The Portable Thomas Jefferson, Merrill D. Peterson, ed. (New York: Viking Press, 1977). This edition includes in its version of the Declaration of Independence the sections deleted from Jeffersons draft, including his condemnation of the slave trade. Other important writings of Jefferson include “A Summary View of the Rights of British America,” “The Kentucky Resolutions” (in which Jefferson asserted that “free government is founded in jealousy, and not in confidence; it is jealousy and not confidence which prescribes limited constitutions, to bind down those whom we are obliged to trust with power”), and the “First Inaugural Address” (in which Jefferson asked, after listing the advantages enjoyed by the inhabitants of America, “With all these blessings, what more is necessary to make us a happy and prosperous people? Still one thing more, fellow citizens–a wise and frugal government, which shall restrain men from injuring one another, which shall leave them otherwise free to regulate their own pursuits of industry and improvement, and shall not take from the mouth of labor the bread it has earned. This is the sum of good government, and this is necessary to close the circle of our felicities”).
Carl Becker, The Declaration of Independence: A Study in the History of Political Ideas (1922; New York: Random House, 1958). A distinguished historian neatly explains such matters as the philosophical antecedents to the Declaration, the principles of natural law, and the then‐current theory of the British Empire and offers a careful examination of the rhetoric and language of the Declaration itself. This short but brilliant book is inspiring.
David N. Mayer, The Constitutional Thought of Thomas Jefferson (Charlottesville: University of Virginia Press, 1995). This book examines Jeffersons views on the fundamental constitutional questions about the relationship of the individual to government, the states to the federal government, and more. Rather than mischaracterizing Jefferson as an “agrarian,” Mayer examines Jefferson’s thought on Jefferson’s own terms–as “Whig,” “federal,” and “republican.” He tells how, steeped in English common law doctrines, Jefferson developed a distinctly American philosophy of law. He describes Jefferson’s ideas for reforming criminal law, the immortal principles Jefferson expressed in the Declaration of Independence, his advocacy of a Bill of Rights, and his performance as president. This is an important addition to the literature on the early American republic.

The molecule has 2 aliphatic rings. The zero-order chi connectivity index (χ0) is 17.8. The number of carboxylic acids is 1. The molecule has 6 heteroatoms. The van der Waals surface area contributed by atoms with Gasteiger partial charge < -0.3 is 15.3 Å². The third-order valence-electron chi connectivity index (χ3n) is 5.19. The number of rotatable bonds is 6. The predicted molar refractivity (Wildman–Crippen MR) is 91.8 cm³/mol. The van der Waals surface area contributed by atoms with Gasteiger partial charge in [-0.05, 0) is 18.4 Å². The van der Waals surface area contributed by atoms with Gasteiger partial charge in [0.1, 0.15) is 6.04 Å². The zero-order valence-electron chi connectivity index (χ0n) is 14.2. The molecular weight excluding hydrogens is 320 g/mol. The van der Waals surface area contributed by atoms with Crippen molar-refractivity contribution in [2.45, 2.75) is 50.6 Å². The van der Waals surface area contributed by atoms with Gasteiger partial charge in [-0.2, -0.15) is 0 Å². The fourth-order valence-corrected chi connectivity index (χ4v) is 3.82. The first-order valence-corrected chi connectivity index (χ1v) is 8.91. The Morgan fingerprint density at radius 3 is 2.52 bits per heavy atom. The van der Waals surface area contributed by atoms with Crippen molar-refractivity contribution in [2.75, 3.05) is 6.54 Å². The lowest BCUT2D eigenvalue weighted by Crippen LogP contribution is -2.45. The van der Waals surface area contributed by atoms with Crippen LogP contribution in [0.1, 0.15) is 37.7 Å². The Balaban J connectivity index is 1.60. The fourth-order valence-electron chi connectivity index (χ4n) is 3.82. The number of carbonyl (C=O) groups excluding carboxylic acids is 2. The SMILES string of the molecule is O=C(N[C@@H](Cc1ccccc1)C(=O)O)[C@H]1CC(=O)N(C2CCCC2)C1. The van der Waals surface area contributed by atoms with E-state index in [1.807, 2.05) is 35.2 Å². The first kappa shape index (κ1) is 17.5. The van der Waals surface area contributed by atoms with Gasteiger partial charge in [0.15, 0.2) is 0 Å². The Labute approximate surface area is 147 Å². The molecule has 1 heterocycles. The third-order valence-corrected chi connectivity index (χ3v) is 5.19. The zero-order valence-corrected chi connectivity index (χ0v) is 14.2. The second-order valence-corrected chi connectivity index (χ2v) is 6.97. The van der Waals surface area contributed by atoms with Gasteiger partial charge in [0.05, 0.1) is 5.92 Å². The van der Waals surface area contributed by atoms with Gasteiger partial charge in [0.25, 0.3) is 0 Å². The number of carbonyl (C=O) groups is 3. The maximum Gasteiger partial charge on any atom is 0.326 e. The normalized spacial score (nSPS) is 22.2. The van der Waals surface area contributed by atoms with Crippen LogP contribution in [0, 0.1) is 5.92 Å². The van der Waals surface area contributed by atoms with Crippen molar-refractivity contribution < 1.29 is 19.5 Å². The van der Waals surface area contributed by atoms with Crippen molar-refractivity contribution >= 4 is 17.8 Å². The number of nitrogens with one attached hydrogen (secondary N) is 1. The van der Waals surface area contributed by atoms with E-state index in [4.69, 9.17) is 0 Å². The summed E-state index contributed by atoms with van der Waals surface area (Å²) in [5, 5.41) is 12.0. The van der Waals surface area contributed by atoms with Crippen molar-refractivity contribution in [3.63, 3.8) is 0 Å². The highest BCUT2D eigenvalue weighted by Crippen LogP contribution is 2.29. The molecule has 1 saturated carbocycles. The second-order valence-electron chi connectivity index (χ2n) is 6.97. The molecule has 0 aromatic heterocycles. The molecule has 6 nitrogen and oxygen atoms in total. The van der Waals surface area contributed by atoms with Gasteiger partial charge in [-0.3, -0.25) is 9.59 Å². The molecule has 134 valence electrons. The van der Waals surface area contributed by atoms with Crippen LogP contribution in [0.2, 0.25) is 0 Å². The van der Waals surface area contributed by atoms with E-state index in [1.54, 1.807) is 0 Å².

For Further Study
Bernard Bailyn, The Ideological Origins of the American Revolution (Cambridge, Mass: Harvard University Press, 1967). A distinguished American historian examines in great detail the intellectual background of the American Revolution.
John Trenchard and Thomas Gordon, Catos Letters: Essays on Liberty, edited and annotated by Ronald Hamowy (Indianapolis: Liberty Classics, 1995). These essays popularized Lockes ideas and were profoundly influential in both England and America. They are the inspiration for the Cato Institute. Published anonymously in the London Journal from 1720 to 1723, the 144 letters provide a compelling theoretical basis for freedom of conscience and freedom of speech. Virtually half the private libraries in the American colonies contained bound volumes of Cato’s Letters.
The English Libertarian Heritage, David L. Jacobson, ed., with a new foreword by Ronald Hamowy (San Francisco: Fox & Wilkes, 1994). This is an accessible collection of the various writings that influenced the American Founders, notably the most relevant of Catos Letters.
Peter Ackerman and Christopher Kruegler, Strategic Nonviolent Conflict: The Dynamics of People Power in the Twentieth Century (New York: Praeger, 1993). The authors offer a thoughtful and careful consideration of resistance theory, with well‐developed case studies. This book provides a useful update and application of the theories of resistance to tyranny that were commonly discussed in the eighteenth century.